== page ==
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Old 06-05-2009, 09:08 PM
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Question Mysterious Disappearance of AF447 Baffles Experts

The latest reports on ill-fated Air France Flight 447 detail the brave efforts of its crew to regain control of the aircraft after multiple systems failures struck the doomed aircraft. Artifacts initially reported to be from the Airbus 330, with 228 aboard and presumed dead, were later found to be sea trash.

Theories abound as to why this ultramodern airliner disappeared in its otherwise routine flight from Rio De Janeiro to Paris, but experts remain deeply puzzled by its loss even as an international search continues for its so-called "black box" recorders.

What do you think happened to this flight, and how do you feel about airline safety in light of its disappearance?

My thoughts and prayers go out to those affected by this tragic loss.

Last edited by Star Trek Viewer : 06-06-2009 at 07:03 AM.
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Old 06-05-2009, 09:39 PM
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Well when you've got a storm on the flight path, any number of things can go wrong if you don't go over the storm, around the storm, or just turn back. Sadly modern does not mean failure resistant. Not by any stretch of the imagination.

Generally Airbus doesn't use a fail-safe design approach to its aircraft. It uses a safe-life approach.

Design philosophies aside, my dad is Boeing engineer of over 30 years and a was a certified pilot. The first cardinal rule he was taught about flying in the presence of a thunderstorm was, stay the f*** out of it. Multiple lightning strikes can cause major problems to your fly by wire systems. Not to mention that in an age where you're seeing more and more composites being used in aircraft, lightning strikes can really damage a structure. Lightning aside, there's also the chance of flying through hale. Perhaps whats even worse is if you're flying straight and level, and suddenly pass into an updraft of winds of say 100mph, that can rip the wings right off the plane. The thing is you can design the hell out of something but it will still have its limits. So who knows, really.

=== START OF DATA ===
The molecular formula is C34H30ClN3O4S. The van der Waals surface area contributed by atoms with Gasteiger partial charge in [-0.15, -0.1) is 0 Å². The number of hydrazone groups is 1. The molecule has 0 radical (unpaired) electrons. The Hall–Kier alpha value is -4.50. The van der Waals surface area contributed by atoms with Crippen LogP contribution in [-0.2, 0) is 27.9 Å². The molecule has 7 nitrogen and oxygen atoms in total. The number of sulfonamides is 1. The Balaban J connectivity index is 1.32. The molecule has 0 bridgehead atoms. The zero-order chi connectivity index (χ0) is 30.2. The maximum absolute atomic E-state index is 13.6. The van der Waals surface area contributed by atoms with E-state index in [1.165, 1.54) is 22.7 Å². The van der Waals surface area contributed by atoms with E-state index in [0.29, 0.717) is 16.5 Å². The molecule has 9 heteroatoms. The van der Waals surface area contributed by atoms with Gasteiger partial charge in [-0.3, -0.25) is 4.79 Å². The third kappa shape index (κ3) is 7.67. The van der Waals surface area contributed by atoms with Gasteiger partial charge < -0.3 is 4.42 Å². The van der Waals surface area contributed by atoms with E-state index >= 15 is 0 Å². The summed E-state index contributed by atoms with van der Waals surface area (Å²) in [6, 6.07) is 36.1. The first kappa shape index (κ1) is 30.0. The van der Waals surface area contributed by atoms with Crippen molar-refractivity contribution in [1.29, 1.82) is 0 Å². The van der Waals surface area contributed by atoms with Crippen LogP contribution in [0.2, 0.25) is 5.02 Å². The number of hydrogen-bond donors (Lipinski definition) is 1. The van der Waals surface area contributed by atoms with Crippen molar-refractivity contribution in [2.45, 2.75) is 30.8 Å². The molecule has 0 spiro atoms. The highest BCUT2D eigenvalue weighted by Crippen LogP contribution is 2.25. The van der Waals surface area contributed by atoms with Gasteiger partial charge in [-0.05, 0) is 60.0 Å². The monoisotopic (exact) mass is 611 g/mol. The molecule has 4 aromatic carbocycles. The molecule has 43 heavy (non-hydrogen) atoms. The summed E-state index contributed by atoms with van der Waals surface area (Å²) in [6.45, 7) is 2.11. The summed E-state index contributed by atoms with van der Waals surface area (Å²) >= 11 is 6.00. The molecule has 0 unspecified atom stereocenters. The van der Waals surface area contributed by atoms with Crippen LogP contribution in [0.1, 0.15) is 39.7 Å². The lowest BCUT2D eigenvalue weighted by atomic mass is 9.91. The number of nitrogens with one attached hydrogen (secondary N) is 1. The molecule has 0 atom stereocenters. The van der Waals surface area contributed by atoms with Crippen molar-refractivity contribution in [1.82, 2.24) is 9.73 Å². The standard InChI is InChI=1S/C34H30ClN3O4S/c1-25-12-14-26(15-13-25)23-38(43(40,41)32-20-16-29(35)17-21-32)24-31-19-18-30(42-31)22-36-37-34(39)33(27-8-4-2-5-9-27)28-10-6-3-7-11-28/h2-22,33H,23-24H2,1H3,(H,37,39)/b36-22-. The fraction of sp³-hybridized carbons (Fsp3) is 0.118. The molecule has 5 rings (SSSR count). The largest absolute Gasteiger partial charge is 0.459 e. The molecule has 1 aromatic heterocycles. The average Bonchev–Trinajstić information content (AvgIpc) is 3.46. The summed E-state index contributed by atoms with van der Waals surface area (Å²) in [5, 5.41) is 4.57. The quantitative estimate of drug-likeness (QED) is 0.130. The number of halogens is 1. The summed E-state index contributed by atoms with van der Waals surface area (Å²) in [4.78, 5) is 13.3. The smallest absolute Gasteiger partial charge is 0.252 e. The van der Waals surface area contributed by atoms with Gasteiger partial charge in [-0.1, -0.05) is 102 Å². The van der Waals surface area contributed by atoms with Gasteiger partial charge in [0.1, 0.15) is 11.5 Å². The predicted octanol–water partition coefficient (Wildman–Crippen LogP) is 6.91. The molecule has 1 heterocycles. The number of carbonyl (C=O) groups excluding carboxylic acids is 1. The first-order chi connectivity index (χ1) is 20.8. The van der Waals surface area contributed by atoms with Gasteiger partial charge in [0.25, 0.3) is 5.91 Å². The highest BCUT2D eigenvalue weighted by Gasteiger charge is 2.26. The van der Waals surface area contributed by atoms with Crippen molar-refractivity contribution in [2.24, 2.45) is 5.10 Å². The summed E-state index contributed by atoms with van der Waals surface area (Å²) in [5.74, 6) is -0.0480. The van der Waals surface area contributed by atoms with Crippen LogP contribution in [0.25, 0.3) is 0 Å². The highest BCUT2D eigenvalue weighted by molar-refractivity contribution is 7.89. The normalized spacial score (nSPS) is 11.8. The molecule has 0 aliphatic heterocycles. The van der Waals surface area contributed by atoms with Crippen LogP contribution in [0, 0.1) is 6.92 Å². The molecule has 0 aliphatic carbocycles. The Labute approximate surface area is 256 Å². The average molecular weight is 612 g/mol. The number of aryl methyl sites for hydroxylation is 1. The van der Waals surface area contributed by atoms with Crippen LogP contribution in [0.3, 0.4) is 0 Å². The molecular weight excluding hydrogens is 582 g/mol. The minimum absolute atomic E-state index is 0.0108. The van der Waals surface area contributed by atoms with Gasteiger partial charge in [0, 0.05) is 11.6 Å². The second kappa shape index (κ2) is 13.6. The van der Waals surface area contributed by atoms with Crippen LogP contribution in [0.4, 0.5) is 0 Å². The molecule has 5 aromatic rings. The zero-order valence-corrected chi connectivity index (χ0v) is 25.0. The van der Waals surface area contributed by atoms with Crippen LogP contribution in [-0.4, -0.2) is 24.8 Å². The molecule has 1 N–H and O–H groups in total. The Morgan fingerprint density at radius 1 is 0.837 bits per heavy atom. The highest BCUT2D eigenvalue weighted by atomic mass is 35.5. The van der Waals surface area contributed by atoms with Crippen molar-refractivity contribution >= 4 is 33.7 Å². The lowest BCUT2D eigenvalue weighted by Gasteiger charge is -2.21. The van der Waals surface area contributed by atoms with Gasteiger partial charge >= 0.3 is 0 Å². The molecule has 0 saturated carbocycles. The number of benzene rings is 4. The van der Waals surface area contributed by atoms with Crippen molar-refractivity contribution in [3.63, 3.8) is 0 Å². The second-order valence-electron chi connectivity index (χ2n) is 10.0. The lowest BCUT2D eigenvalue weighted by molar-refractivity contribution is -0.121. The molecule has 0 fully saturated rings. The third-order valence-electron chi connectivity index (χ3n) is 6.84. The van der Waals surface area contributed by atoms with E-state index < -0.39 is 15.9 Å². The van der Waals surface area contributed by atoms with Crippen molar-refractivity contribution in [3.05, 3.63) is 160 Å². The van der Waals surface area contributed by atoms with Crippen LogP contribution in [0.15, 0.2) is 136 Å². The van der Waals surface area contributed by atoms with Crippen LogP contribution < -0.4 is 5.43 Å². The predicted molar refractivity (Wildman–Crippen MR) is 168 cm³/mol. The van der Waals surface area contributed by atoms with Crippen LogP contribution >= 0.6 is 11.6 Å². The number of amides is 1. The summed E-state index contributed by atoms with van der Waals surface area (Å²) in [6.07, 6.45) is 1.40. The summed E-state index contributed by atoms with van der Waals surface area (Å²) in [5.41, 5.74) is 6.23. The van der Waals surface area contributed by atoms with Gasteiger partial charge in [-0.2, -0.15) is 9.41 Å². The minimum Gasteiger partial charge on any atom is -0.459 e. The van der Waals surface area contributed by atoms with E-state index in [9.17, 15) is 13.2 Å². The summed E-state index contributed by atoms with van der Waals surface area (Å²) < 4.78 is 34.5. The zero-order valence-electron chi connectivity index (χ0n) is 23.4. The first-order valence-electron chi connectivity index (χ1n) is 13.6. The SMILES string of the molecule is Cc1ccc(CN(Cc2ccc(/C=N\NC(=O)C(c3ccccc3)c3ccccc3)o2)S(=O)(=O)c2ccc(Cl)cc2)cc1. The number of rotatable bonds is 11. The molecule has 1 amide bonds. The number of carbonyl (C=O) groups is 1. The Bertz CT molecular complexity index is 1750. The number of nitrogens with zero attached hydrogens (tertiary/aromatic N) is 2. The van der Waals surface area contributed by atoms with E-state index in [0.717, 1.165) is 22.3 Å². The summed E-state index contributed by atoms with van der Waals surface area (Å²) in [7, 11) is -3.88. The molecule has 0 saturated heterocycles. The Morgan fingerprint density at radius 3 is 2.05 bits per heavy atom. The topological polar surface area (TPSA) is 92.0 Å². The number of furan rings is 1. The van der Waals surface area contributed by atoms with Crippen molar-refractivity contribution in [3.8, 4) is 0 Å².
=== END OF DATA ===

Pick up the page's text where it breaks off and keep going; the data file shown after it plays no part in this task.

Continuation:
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Old 06-05-2009, 09:58 PM
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Quote:
Originally Posted by Akula2ssn View Post
Well when you've got a storm on the flight path, any number of things can go wrong if you don't go over the storm, around the storm, or just turn back. Sadly modern does not mean failure resistant. Not by any stretch of the imagination.

Generally Airbus doesn't use a fail-safe design approach to its aircraft. It uses a safe-life approach.

Design philosophies aside, my dad is Boeing engineer of over 30 years and a was a certified pilot. The first cardinal rule he was taught about flying in the presence of a thunderstorm was, stay the f*** out of it. Multiple lightning strikes can cause major problems to your fly by wire systems. Not to mention that in an age where you're seeing more and more composites being used in aircraft, lightning strikes can really damage a structure. Lightning aside, there's also the chance of flying through hale. Perhaps whats even worse is if you're flying straight and level, and suddenly pass into an updraft of winds of say 100mph, that can rip the wings right off the plane. The thing is you can design the hell out of something but it will still have its limits. So who knows, really.
Is a safe-life approach "safer" than a fail-safe approach, in your opinion, or is it the other way around? Just curious.
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Old 06-05-2009, 10:29 PM